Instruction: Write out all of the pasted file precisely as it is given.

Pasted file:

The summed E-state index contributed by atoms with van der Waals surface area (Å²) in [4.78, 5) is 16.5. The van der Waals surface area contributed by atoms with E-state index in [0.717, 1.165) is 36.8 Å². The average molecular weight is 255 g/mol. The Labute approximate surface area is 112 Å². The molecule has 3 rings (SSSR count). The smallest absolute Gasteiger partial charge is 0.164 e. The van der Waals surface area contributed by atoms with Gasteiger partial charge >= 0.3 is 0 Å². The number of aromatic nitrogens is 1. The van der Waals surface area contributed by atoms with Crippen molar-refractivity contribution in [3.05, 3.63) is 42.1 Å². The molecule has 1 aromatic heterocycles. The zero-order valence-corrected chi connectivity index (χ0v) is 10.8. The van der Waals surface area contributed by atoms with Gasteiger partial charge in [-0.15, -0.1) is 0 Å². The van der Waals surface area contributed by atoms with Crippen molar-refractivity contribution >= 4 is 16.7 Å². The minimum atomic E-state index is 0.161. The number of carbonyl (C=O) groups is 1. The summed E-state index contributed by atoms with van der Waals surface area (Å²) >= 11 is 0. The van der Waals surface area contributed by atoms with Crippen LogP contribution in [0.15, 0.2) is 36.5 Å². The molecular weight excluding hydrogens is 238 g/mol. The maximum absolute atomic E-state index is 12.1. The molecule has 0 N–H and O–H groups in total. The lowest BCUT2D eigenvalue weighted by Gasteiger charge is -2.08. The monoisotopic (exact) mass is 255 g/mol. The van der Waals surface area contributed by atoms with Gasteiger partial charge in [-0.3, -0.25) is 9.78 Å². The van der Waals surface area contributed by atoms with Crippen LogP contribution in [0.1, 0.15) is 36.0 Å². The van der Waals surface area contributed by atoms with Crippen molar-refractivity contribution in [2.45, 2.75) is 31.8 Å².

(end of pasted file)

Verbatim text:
The summed E-state index contributed by atoms with van der Waals surface area (Å²) in [4.78, 5) is 16.5. The van der Waals surface area contributed by atoms with E-state index in [0.717, 1.165) is 36.8 Å². The average molecular weight is 255 g/mol. The Labute approximate surface area is 112 Å². The molecule has 3 rings (SSSR count). The smallest absolute Gasteiger partial charge is 0.164 e. The van der Waals surface area contributed by atoms with Gasteiger partial charge >= 0.3 is 0 Å². The number of aromatic nitrogens is 1. The van der Waals surface area contributed by atoms with Crippen molar-refractivity contribution in [3.05, 3.63) is 42.1 Å². The molecule has 1 aromatic heterocycles. The zero-order valence-corrected chi connectivity index (χ0v) is 10.8. The van der Waals surface area contributed by atoms with Gasteiger partial charge in [-0.15, -0.1) is 0 Å². The van der Waals surface area contributed by atoms with Crippen molar-refractivity contribution >= 4 is 16.7 Å². The minimum atomic E-state index is 0.161. The number of carbonyl (C=O) groups is 1. The summed E-state index contributed by atoms with van der Waals surface area (Å²) >= 11 is 0. The van der Waals surface area contributed by atoms with Crippen LogP contribution in [0.15, 0.2) is 36.5 Å². The molecular weight excluding hydrogens is 238 g/mol. The maximum absolute atomic E-state index is 12.1. The molecule has 0 N–H and O–H groups in total. The lowest BCUT2D eigenvalue weighted by Gasteiger charge is -2.08. The monoisotopic (exact) mass is 255 g/mol. The van der Waals surface area contributed by atoms with Gasteiger partial charge in [-0.3, -0.25) is 9.78 Å². The van der Waals surface area contributed by atoms with Crippen LogP contribution in [0.1, 0.15) is 36.0 Å². The van der Waals surface area contributed by atoms with Crippen molar-refractivity contribution in [2.45, 2.75) is 31.8 Å².